The show was really, really funny.  Especially funny for me I think, because of my familiarity with the experience, on which more below, but it seemed pretty funny to the rest of the audience as well.  Every now and then the stream of humor was punctuated by a terrible or sad statement, delivered matter-of-factly, which caught you like a knife in the ribs–casual mention of attempted suicide, or an indirect remark upon a son’s deep sorrow.  I really loved that interplay of funny and sad…in that respect, it seemed to mirror program life itself.  There was a lot of laughing in my program…you need it to survive, and besides, the whole situation is so ridiculous that it lends itself to humor easily. At the same time, underneath that layer of humor that sort of lubricates the daily grind of program life, there’s the terrible fact of your past, the pain you’re trying to escape from and deal with, and the profoundly humbling experience of the program in itself.  You try to keep those things at bay with a heavy dose of silliness, but every now and then they break through.  So, from my perspective, Doin’ Time didn’t only portray some of the details of program life, it also managed to duplicate the very feel of program life.  Which impressed me a lot.

Now, all programs are different, and I think mine was better than the Homo No Mo Halfway House in countless ways.  While it seems that mine was much stricter, more intense, and offered us far less freedom–there was no “halfway house” about it!–it also seems that mine was much sounder emotionally and spiritually.  There was none of this shaming business, this public disclosure of one’s darkest moments, that seems to be a regular part of life at HNMHH / LIA. They didn’t mess around with blaming people’s parents for stuff–the focus was on your responsibility.  (I think focus on parental blame, especially for people who are grown adults, is somewhat silly.)  Instead of banning classical music and allowing only CCM, like LIA did, my program allowed classical and banned most CCM.  And I’d take our regimen of manual labor over their 12-stepping any day!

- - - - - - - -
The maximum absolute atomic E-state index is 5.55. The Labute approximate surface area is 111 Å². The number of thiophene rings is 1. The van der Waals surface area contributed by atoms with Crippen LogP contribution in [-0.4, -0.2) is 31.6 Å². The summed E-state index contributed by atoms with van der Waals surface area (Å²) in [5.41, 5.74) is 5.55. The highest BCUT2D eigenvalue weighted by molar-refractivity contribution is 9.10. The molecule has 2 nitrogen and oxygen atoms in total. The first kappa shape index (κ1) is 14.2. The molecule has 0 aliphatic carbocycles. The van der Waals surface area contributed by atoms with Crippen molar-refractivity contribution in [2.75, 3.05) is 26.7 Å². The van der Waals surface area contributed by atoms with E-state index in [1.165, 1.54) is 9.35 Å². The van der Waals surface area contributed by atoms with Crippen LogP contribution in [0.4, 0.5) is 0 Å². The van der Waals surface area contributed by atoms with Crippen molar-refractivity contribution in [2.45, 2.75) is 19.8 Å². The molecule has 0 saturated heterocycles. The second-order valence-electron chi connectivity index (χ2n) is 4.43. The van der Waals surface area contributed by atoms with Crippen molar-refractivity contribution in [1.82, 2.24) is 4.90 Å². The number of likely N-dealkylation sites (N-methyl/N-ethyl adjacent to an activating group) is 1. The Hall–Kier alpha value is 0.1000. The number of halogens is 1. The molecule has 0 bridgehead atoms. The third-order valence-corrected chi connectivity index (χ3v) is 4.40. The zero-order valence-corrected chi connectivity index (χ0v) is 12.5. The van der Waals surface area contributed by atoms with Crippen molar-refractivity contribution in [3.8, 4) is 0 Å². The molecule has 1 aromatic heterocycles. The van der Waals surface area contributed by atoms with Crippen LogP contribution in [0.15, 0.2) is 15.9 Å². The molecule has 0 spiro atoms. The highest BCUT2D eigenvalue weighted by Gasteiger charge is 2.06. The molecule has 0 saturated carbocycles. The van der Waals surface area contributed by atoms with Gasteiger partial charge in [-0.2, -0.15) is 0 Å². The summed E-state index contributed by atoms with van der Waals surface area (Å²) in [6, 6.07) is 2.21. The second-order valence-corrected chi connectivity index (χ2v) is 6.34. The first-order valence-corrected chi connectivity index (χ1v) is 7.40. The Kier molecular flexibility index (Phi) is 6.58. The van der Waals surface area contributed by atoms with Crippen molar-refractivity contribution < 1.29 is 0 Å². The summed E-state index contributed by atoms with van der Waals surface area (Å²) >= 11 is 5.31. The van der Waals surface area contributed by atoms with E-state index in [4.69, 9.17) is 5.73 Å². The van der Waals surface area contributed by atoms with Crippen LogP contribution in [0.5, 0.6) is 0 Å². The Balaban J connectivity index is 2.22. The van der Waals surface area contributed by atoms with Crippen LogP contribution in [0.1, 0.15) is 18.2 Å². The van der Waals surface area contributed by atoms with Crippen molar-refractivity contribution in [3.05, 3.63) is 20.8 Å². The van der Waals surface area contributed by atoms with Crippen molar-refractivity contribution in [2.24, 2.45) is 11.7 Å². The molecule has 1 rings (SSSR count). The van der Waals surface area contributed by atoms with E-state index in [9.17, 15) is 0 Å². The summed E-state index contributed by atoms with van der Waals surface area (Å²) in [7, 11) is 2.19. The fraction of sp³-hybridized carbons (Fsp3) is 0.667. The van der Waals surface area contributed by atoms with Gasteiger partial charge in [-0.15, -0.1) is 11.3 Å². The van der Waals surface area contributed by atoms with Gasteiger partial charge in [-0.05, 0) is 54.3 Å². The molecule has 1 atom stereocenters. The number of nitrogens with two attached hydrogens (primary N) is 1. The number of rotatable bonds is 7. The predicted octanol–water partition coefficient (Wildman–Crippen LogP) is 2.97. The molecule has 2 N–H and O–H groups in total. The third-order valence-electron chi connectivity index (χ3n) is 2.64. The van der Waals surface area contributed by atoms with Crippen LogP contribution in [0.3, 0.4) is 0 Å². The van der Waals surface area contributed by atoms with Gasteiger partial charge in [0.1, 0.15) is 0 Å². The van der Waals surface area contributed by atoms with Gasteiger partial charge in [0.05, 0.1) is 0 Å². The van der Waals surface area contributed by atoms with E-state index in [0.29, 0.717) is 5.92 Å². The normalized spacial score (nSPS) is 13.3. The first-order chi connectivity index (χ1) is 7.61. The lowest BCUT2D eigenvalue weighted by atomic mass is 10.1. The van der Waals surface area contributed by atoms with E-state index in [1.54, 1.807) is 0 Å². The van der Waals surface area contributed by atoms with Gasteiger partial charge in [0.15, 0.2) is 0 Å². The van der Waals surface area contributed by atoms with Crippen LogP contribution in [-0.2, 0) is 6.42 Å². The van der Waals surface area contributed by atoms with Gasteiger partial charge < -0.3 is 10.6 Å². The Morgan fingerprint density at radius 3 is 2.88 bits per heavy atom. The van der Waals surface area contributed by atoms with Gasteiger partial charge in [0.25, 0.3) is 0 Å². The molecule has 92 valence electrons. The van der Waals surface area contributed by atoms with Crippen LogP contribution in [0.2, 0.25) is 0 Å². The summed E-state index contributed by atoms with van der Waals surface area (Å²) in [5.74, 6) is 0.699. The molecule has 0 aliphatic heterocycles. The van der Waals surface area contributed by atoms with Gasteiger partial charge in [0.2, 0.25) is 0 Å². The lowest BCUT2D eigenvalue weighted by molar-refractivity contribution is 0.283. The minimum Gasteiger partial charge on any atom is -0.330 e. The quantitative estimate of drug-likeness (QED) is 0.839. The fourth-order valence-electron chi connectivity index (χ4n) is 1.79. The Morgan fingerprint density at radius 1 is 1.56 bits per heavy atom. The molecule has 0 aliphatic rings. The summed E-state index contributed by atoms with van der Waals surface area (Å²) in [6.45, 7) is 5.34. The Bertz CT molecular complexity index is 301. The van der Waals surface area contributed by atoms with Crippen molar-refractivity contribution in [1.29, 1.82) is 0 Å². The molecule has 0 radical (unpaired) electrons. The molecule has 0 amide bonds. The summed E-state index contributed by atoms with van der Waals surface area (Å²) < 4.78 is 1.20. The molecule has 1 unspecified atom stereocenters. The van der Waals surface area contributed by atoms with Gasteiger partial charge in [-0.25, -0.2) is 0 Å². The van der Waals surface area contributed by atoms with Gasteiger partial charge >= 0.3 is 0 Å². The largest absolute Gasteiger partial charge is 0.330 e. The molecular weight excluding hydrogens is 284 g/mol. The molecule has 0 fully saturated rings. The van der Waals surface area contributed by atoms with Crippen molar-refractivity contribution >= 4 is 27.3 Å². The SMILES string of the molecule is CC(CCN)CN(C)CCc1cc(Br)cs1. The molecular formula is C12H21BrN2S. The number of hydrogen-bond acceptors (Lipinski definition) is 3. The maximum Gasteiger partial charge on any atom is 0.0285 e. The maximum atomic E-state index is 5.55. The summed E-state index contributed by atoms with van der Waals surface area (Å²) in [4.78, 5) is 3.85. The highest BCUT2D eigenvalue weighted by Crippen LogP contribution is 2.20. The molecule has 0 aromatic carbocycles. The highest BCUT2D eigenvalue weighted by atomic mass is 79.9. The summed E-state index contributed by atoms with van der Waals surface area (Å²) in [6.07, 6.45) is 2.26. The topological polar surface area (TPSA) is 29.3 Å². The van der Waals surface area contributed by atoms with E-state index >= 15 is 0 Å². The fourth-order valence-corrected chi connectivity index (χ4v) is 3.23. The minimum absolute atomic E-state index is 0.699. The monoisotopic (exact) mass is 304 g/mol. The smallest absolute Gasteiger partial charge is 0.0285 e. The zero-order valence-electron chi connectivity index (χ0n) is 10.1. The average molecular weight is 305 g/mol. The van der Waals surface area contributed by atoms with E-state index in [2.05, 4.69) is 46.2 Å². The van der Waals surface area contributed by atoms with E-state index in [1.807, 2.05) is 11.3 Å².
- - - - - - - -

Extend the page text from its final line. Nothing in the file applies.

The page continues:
Also, the show reminded me how much I appreciate that my program was free of charge.  I understand the rationale for making people pay, that you want to have them take ownership of their lives, that you want them to “invest” in their healing.  But for myself I am glad that there was never any doubt in my mind about the motives of the staff–there was a level of trust that I simply couldn’t have had if they had been making money off of me, if having me in the program had been useful to them.  I don’t mean to begrudge those people who want to help others a living, but at the same time, for me, trying to deal with my sexuality issues was a very complicated, conflicted matter.  So I am really glad that there weren’t financial complications and/or feelings of exploitation mixed in with those. 

But despite all these differences in the programs, there’s still that fundamental sameness of humiliating experience, and it’s so hard to find because so few people have been through programs.  You go through this surreal crazy adventure, and when it’s over the only people who really understand it are others who have gone through it.  Everyone else just looks at you like “You did WHAT?  You let them do WHAT to you?”  So it was a huge blessing for me to just be able to laugh about the residential program stuff–it spoke to a part of me that doesn’t get spoken to a lot.